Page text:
Proculus of Pozzuoli

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For other saints named Proculus, see Proculus (disambiguation).
Saint Proculus of Pozzuoli
Died c. 305 AD
Solfatara
Honored in
Roman Catholic Church; Eastern Orthodox Church
Feast October 18 (Proculus, Eutyches, Acutius), November 16 (Proculus) (both feast days Roman Catholic Church); April 21 (Eastern Orthodox liturgics); September 19 (Eastern Orthodox liturgics)

Saint Proculus (Proclus) of Pozzuoli (Italian: San Procolo) was martyred around 305 AD, according to Christian tradition, at the same time as Saint Januarius.

He was martyred with:

These seven martyrs are first mentioned in relation to the life of Saint Januarius.[1] The martyrs’ relics were translated at various times and to various destinations.[1] Early documents, including the Atti Puteolani and the Acta s. Proculi were kept at the Archivio della Curia of Pozzuoli before being published for the first time in 1867 at Paris by the Jesuit Bollandist Stilting.[1]

In addition, the Atti Bolognesi, conserved in a codex dating from 1180, also provides information about these martyrs; this codex was kept at the Celestine monastery of San Stefano at Bologna.[1] The codex contains the legend of Proculus, based on earlier accounts dating from at least the seventh century.[1]

Legend[edit]

The legend conserved in the Atti Bolognesi states that during the persecutions carried out by Diocletian, Januarius, bishop of Benevento, escaped from his see and traveled to Pozzuoli "incognito." However, his presence became known to Christians in the area, and Januarius maintained contact with a deacon of Miseno, Sossius, as well as the deacon Festus and the lector Desiderius.

Sossius was soon discovered to be a Christian by the local authorities and he was condemned by the judge Dragontius, who condemned him to be killed by wild bears in the local amphitheater. Januarius, Festus, and Desiderius, on hearing of Sossius’ arrest, took a risk and visited him in prison at the sulphur mines of Pozzuoli, near the volcano of Solfatara.

The authorities discovered that these men were also Christians and they were thrown to the wild beasts as well, but as one modern account states, "...when the animals came near the Saints, they fell affectionately at their feet and refused to harm them.".[2] They were then condemned to be beheaded, along with Sossius.

The deacon Proculus and the laymen Eutyches and Acutius protested this sentence while the other men were being led to their execution. As a result, these three were also decapitated with the others near the Solfatara, on September 19, 305.[1]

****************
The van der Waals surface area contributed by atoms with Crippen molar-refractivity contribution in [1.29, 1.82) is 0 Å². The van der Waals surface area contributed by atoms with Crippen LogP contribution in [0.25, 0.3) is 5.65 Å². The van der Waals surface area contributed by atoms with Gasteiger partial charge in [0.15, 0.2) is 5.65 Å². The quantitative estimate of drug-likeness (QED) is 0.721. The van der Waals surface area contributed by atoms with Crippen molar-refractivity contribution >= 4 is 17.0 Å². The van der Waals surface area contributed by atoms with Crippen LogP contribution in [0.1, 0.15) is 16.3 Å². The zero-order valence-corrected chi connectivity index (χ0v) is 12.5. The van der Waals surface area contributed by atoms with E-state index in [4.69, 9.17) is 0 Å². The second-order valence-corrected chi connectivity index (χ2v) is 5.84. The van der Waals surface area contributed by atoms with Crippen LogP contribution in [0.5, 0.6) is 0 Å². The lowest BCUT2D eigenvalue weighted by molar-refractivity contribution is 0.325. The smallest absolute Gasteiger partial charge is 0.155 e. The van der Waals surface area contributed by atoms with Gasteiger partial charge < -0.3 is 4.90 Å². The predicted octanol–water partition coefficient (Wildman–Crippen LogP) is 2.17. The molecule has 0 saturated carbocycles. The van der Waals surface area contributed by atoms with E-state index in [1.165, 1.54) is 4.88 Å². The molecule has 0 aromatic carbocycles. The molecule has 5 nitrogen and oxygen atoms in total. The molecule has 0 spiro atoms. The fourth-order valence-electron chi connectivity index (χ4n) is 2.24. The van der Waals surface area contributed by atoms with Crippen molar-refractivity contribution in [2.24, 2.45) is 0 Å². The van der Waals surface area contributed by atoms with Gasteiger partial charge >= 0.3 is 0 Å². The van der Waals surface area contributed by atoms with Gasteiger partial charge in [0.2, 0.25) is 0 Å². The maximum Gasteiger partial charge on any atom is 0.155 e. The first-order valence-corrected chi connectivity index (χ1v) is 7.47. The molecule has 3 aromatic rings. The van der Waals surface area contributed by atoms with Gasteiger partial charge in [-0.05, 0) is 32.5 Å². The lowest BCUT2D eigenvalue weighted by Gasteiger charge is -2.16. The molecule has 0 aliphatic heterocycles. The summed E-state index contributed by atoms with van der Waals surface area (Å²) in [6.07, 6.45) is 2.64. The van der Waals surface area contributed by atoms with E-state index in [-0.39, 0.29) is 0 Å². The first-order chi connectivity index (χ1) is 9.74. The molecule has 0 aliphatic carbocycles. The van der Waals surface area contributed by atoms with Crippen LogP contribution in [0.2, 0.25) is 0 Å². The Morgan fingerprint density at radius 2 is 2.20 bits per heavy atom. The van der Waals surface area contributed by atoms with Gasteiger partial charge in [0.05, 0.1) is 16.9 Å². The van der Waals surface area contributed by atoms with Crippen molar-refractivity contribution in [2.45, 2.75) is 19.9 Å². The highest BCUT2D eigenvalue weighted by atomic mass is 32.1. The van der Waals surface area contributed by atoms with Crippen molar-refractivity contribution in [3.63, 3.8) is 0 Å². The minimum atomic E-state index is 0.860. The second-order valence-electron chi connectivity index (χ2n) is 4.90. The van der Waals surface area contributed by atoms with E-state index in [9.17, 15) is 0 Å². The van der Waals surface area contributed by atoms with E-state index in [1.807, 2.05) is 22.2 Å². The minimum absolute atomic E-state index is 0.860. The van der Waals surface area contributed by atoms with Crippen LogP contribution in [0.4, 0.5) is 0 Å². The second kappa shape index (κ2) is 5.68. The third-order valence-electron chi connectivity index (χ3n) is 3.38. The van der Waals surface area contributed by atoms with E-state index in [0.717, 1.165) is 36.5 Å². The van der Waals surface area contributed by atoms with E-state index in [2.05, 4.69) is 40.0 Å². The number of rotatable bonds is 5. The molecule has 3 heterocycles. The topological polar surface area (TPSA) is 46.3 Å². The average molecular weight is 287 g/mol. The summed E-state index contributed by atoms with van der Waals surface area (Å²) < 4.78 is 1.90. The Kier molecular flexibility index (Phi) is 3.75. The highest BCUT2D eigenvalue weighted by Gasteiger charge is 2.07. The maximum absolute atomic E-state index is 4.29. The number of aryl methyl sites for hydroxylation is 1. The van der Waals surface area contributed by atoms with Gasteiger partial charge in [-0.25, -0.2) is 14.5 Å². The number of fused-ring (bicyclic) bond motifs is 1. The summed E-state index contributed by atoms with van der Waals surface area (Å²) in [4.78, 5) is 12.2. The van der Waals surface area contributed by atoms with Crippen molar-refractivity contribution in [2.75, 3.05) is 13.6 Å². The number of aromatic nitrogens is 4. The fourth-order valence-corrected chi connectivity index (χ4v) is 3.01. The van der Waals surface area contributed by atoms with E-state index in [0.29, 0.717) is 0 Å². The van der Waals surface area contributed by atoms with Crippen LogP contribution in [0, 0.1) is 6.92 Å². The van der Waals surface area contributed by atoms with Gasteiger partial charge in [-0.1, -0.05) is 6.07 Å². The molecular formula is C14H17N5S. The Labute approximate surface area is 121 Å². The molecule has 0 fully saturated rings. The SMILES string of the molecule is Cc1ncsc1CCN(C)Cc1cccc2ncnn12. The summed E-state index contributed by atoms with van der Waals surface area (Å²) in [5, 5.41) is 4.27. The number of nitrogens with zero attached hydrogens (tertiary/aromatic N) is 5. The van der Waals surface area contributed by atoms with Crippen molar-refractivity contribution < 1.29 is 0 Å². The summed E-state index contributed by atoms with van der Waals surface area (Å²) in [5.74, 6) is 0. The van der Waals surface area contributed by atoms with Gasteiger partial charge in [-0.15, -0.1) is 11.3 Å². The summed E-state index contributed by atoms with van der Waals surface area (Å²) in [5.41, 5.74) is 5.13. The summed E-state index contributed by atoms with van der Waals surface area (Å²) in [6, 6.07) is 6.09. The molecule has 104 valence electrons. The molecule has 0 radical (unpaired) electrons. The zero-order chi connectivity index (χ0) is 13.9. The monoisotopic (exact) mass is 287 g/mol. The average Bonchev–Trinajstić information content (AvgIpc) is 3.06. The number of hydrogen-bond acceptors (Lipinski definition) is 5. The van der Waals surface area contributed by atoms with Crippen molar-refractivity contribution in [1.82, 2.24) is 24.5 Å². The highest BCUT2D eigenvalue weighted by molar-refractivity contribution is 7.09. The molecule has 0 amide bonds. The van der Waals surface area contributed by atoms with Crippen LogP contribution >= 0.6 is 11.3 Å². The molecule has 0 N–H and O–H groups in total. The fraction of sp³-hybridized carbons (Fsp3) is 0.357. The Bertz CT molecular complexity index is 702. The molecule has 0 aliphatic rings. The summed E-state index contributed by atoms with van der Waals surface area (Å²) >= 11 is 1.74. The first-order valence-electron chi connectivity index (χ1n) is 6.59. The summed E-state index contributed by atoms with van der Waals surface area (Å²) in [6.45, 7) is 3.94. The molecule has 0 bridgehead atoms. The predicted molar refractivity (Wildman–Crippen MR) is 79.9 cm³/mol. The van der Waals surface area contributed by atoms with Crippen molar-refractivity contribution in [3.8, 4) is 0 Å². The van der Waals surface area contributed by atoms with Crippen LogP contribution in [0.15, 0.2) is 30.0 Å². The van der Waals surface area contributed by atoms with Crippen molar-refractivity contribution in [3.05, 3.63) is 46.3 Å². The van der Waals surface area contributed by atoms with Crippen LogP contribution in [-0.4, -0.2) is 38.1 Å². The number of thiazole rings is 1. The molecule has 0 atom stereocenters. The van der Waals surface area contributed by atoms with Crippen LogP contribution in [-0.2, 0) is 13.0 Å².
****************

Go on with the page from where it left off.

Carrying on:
Veneration[edit]

The seven eagle heads on the coat-of-arms for the town of Pozzuoli are said to represent seven of these martyrs

The relics of Proculus were first buried in the Calpurnian temple, which was later converted into the cathedral of Pozzuoli.[1]

The bodies of Festus and Desiderius were buried outside Benevento, then translated to the cathedral of that city before being buried in the abbey of Montevergine.[1]

The relics of Sossius were buried at Miseno.[1] When Miseno was destroyed in the 9th century, his relics were moved to Naples and then in 1807 taken to the city of Frattamaggiore, and became a patron saint of that city.[1] There is a church dedicated to him at Miseno.[3][4] Saint-Sozy, in France, takes its name from Sossius.

The relics of Eutyches and Acutius were kept at the praetorium Falcidii near the Paleochristian basilica of San Stefano in Puzzuoli.[1] In the second half of the eighth century, they were placed in Naples Cathedral,[1] under the high altar of the cathedral at Naples with the relics of Agrippinus, a bishop of Naples.[5]

According to a ninth-century document believed by one scholar to be a fictitious account,[1] the bodies of Januarius, Proculus, Eutyches, and Acutius were transported in 871 to Reichenau Island by a Swabian knight. The relics were subject to various inspections throughout the centuries, and in 1964, the bones at Reichenau were determined to be fake and not associated with these Italian martyrs.[1]

Desiderius and Acutius are depicted in a 9th-century fresco in the Catacombs of San Gennaro, in Naples.[6]

Feast days[edit]

Ancient dates in the Roman Martyrology are as follows: the feast day for the whole group was formerly September 19, the same feast day as for Januarius; Festus and Desiderius were celebrated on September 7; Sossius on September 23; Proculus, Eutyches, and Acutius, on October 18.[1] November 16 was the official feast day for Saint Proculus at Pozzuoli. St. Proculus was affectionately nicknamed 'u pisciasotto ("the pants-pisser") because November 16 was often a day of rain.[4] The townspeople also celebrated his feast on the second Sunday in May.[4]

References[edit]

External links[edit]